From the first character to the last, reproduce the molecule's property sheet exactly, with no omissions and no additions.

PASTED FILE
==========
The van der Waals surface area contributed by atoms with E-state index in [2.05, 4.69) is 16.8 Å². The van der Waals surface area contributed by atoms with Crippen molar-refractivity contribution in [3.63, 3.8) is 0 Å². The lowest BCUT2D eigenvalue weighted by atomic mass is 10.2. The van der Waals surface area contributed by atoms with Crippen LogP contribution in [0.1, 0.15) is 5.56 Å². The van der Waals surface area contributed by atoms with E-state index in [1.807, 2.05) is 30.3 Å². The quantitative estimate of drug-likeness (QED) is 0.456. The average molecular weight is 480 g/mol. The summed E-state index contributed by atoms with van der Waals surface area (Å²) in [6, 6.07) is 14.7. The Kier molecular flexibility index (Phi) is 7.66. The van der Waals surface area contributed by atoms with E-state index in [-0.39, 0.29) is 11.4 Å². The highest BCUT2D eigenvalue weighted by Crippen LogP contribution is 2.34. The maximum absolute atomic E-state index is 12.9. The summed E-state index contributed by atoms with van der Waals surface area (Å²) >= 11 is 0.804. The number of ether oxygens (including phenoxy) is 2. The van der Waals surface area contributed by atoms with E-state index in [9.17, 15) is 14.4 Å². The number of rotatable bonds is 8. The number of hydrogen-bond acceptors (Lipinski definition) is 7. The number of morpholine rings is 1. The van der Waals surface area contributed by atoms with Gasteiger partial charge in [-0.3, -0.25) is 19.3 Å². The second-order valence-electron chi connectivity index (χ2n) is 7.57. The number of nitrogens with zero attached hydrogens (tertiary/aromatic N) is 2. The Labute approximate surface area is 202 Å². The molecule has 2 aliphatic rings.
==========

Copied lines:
The van der Waals surface area contributed by atoms with E-state index in [2.05, 4.69) is 16.8 Å². The van der Waals surface area contributed by atoms with Crippen molar-refractivity contribution in [3.63, 3.8) is 0 Å². The lowest BCUT2D eigenvalue weighted by atomic mass is 10.2. The van der Waals surface area contributed by atoms with Crippen LogP contribution in [0.1, 0.15) is 5.56 Å². The van der Waals surface area contributed by atoms with E-state index in [1.807, 2.05) is 30.3 Å². The quantitative estimate of drug-likeness (QED) is 0.456. The average molecular weight is 480 g/mol. The summed E-state index contributed by atoms with van der Waals surface area (Å²) in [6, 6.07) is 14.7. The Kier molecular flexibility index (Phi) is 7.66. The van der Waals surface area contributed by atoms with E-state index in [-0.39, 0.29) is 11.4 Å². The highest BCUT2D eigenvalue weighted by Crippen LogP contribution is 2.34. The maximum absolute atomic E-state index is 12.9. The summed E-state index contributed by atoms with van der Waals surface area (Å²) >= 11 is 0.804. The number of ether oxygens (including phenoxy) is 2. The van der Waals surface area contributed by atoms with E-state index in [9.17, 15) is 14.4 Å². The number of rotatable bonds is 8. The number of hydrogen-bond acceptors (Lipinski definition) is 7. The number of morpholine rings is 1. The van der Waals surface area contributed by atoms with Gasteiger partial charge in [-0.3, -0.25) is 19.3 Å². The second-order valence-electron chi connectivity index (χ2n) is 7.57. The number of nitrogens with zero attached hydrogens (tertiary/aromatic N) is 2. The Labute approximate surface area is 202 Å². The molecule has 2 aliphatic rings.